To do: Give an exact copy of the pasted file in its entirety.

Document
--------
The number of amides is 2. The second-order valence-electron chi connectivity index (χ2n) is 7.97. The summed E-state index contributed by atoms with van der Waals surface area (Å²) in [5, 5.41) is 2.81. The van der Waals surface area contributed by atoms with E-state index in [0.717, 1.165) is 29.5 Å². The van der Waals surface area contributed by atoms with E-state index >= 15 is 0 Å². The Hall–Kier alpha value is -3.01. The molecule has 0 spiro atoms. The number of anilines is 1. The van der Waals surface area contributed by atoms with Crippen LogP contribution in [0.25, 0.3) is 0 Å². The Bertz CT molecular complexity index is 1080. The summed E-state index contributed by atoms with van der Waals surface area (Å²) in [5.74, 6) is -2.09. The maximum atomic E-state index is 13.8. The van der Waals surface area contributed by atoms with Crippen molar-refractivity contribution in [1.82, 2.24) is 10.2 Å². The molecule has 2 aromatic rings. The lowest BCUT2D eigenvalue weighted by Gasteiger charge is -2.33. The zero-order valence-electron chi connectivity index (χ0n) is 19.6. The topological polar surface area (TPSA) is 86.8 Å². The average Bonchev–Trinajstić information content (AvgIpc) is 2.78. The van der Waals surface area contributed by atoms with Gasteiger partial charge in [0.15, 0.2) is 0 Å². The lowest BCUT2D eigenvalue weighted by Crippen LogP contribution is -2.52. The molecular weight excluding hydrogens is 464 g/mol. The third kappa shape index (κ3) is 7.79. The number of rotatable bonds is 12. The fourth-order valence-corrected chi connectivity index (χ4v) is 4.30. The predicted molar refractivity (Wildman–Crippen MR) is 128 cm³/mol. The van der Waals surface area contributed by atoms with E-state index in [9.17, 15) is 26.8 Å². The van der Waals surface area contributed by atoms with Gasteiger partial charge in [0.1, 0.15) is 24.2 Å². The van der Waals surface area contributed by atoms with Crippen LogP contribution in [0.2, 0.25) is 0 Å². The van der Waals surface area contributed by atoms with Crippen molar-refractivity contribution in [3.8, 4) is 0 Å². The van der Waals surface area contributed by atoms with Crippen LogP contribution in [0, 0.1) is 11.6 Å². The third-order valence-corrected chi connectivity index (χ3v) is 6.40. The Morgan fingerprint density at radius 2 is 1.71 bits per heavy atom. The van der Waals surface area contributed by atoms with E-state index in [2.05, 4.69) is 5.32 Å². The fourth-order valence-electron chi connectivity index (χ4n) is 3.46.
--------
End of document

The number of amides is 2. The second-order valence-electron chi connectivity index (χ2n) is 7.97. The summed E-state index contributed by atoms with van der Waals surface area (Å²) in [5, 5.41) is 2.81. The van der Waals surface area contributed by atoms with E-state index in [0.717, 1.165) is 29.5 Å². The van der Waals surface area contributed by atoms with E-state index >= 15 is 0 Å². The Hall–Kier alpha value is -3.01. The molecule has 0 spiro atoms. The number of anilines is 1. The van der Waals surface area contributed by atoms with Crippen LogP contribution in [0.25, 0.3) is 0 Å². The Bertz CT molecular complexity index is 1080. The summed E-state index contributed by atoms with van der Waals surface area (Å²) in [5.74, 6) is -2.09. The maximum atomic E-state index is 13.8. The van der Waals surface area contributed by atoms with Crippen molar-refractivity contribution in [1.82, 2.24) is 10.2 Å². The molecule has 2 aromatic rings. The lowest BCUT2D eigenvalue weighted by Gasteiger charge is -2.33. The zero-order valence-electron chi connectivity index (χ0n) is 19.6. The topological polar surface area (TPSA) is 86.8 Å². The average Bonchev–Trinajstić information content (AvgIpc) is 2.78. The van der Waals surface area contributed by atoms with Gasteiger partial charge in [0.15, 0.2) is 0 Å². The lowest BCUT2D eigenvalue weighted by Crippen LogP contribution is -2.52. The molecular weight excluding hydrogens is 464 g/mol. The third kappa shape index (κ3) is 7.79. The number of rotatable bonds is 12. The fourth-order valence-corrected chi connectivity index (χ4v) is 4.30. The predicted molar refractivity (Wildman–Crippen MR) is 128 cm³/mol. The van der Waals surface area contributed by atoms with E-state index in [9.17, 15) is 26.8 Å². The van der Waals surface area contributed by atoms with Gasteiger partial charge in [0.1, 0.15) is 24.2 Å². The van der Waals surface area contributed by atoms with Crippen LogP contribution in [0.2, 0.25) is 0 Å². The van der Waals surface area contributed by atoms with Crippen molar-refractivity contribution in [3.8, 4) is 0 Å². The van der Waals surface area contributed by atoms with Crippen LogP contribution in [0, 0.1) is 11.6 Å². The third-order valence-corrected chi connectivity index (χ3v) is 6.40. The Morgan fingerprint density at radius 2 is 1.71 bits per heavy atom. The van der Waals surface area contributed by atoms with E-state index in [2.05, 4.69) is 5.32 Å². The fourth-order valence-electron chi connectivity index (χ4n) is 3.46.